The global supply chain is one of the most dynamic industries marked by its rapid changes. In 2023, the industry faced a series of uncertainties, ranging from the fluctuations in cargo volumes to the shipping disruptions at the Panama Canal and the challenges posed by the ongoing ILA contract negotiations. Amidst these challenges, positive developments are surfacing, from the potential transformation of supply chain protocols through the utilization of digitization information sharing systems and the rebound of container volumes in the West Coast Ports and more.
Here are the latest 5 industry news stories you don’t want to miss:
Biden Administration Announces Massive Logistics Plan
The Biden Administration has announced a massive interagency agenda to tackle issues plaguing the U.S. supply chain. This comprehensive agenda leverages strategies of using both domestic tools and international partnerships to help diversity and strengthen the supply chain. These initiatives include expanding the Department of Transportation’s digital information sharing system, Freight Logistics Optimization Works (FLOW) program. This program aims to reduce inflation by connecting and sharing data across all facets of the supply chain at major trade points to enable a resilient and global competitive freight network. U.S. Secretary of Transportation, Peter Buttigieg, emphasized the program’s significance, “The FLOW data initiative is now helping companies and ports make better data-driven decisions that will ultimately move goods more efficiently and keep costs down for Americans.”
ILA, USMX Remain at Odds Over Dockworker Wage Increases
A potential disruption looms for the U.S. East and Gulf coasts due to ongoing negotiations between maritime employers and the International Longshoremen’s Association (ILA) regarding a new pay raise. The ILA president, Harold Daggett, emphasized the need for a substantial increase in hourly wages for contract workers before addressing other contract terms. Daggett also warned of a potential coastwide strike in 2024 if an agreement is not reached before the current contract expires in September 2024. In addition to seeking higher wages, the ILA is demanding safeguards against full automation at marine terminals and urged ILA members to increase productivity to meet expected container move targets.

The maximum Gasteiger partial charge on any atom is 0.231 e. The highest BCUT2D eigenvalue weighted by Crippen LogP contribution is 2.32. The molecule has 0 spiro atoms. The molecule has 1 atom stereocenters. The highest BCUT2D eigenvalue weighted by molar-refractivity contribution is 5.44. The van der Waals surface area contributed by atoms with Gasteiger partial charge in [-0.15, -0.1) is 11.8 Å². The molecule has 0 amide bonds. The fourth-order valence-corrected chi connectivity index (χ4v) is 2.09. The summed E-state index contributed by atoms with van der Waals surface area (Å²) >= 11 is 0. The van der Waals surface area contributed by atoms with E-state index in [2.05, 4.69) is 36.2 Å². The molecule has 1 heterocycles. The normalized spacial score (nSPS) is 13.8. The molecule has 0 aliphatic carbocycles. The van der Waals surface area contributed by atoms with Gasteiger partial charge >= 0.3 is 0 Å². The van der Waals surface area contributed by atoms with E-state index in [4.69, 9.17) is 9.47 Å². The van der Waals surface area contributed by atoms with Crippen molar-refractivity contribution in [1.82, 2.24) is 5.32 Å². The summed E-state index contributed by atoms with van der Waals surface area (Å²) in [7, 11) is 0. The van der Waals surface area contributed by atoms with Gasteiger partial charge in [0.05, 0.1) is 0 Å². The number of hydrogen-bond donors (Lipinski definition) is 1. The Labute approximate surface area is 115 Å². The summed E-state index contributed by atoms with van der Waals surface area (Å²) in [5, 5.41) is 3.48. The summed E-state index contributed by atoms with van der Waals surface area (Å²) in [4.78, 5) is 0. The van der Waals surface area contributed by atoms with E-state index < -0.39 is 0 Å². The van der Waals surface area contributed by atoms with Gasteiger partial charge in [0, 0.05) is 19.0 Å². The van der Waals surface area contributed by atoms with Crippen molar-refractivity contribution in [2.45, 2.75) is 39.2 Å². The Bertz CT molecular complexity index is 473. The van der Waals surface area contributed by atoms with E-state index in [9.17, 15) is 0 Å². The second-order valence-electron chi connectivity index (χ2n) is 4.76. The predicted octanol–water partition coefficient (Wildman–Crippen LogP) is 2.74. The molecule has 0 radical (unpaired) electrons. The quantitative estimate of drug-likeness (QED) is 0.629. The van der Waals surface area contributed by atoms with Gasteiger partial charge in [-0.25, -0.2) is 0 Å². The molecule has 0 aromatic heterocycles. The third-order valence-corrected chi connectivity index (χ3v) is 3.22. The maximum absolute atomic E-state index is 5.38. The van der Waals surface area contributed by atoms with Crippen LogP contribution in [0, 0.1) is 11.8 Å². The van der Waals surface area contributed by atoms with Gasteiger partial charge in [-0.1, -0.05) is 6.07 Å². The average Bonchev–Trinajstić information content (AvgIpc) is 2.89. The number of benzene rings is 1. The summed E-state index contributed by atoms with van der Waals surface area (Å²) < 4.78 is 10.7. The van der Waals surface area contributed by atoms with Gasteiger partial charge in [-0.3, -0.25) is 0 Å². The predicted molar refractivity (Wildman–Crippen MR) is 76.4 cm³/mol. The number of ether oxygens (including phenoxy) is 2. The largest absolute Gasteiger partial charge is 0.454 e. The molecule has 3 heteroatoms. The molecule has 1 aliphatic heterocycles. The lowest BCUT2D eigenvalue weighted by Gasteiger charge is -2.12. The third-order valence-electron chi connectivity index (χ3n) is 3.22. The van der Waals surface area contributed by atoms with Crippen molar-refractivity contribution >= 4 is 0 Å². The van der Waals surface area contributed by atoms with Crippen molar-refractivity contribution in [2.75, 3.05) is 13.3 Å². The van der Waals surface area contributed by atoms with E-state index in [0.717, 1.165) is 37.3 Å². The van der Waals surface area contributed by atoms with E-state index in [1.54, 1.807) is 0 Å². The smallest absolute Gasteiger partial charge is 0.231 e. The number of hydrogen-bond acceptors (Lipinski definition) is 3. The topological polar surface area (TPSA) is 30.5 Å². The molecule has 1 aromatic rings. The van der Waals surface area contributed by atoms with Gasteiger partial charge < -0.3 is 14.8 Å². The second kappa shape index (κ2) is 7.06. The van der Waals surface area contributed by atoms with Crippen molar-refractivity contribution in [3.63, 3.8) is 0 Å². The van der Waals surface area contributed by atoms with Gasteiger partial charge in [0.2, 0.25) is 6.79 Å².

West Coast Ports See Rebound in Container Volumes
In October, the West Coast ports experienced significant year-over-year increases in cargo container volumes. The Port of Long Beach reported a 14.7% rise in container volume, from 658,428 TEUs to 755,150 TEUs. The Port of Los Angles recorded a 7% increase to 725,774 TEUs compared with 678,429 TEUs a year ago. Moreover, the Port of Oakland experienced a significant upswing in export container volume, reaching its peak for the year at 68,974 TEUs—a 4% increase compared to October 2022. Additionally, the Northwest Seaport Alliance reported processing 274,626 TEUs at the Ports of Seattle and Tacoma, reflecting a 0.9% increase compared to 2022. Overall, the U.S. West Ports are optimistic about their capacity to handle the rebound in cargo volumes for the upcoming holiday shopping season.
Panama Canal Drought Hits New Crisis Level
Due to the severity of the El Niño-induced drought, the Panama Canal Authority is imposing further restrictions on daily vessels allowed to transit through the Panama Canal. The number of ships allowed to pass through the canal decreased from 29 to 25 in the preceding weeks. This number will continue to be reduced to 18 ships a day by February of 2024. This ongoing backlog crisis will continue to impede global supply chain flow and cause delays in container shipments. To navigate the reduced transit schedule, shippers are exploring alternatives, including moving freight via the Suez Canal and rerouting cargo to U.S. West Coast ports.
Rate Spread Between U.S. East-West Coasts Erodes Amid Shifts in Volume
The recent increase in import volumes at the U.S. West Coast ports reflects a gradual decrease in the spread of ocean freight rates between the East and West Coasts on Southeast Asia imports. From September 1 to November 1, the short-term rate to the East Coast dropped by $691 per forty-foot equivalent unit (FEU), while the rate to the West Coast decreased by only $131 per FEU. Experts suggest that, due to the current backlog at the Panama Canal, shippers will continue to reroute cargo through the Suez Canal, leading to increased volume at West Coast ports and further contributing to the narrowing ocean freight rates between the two coasts.
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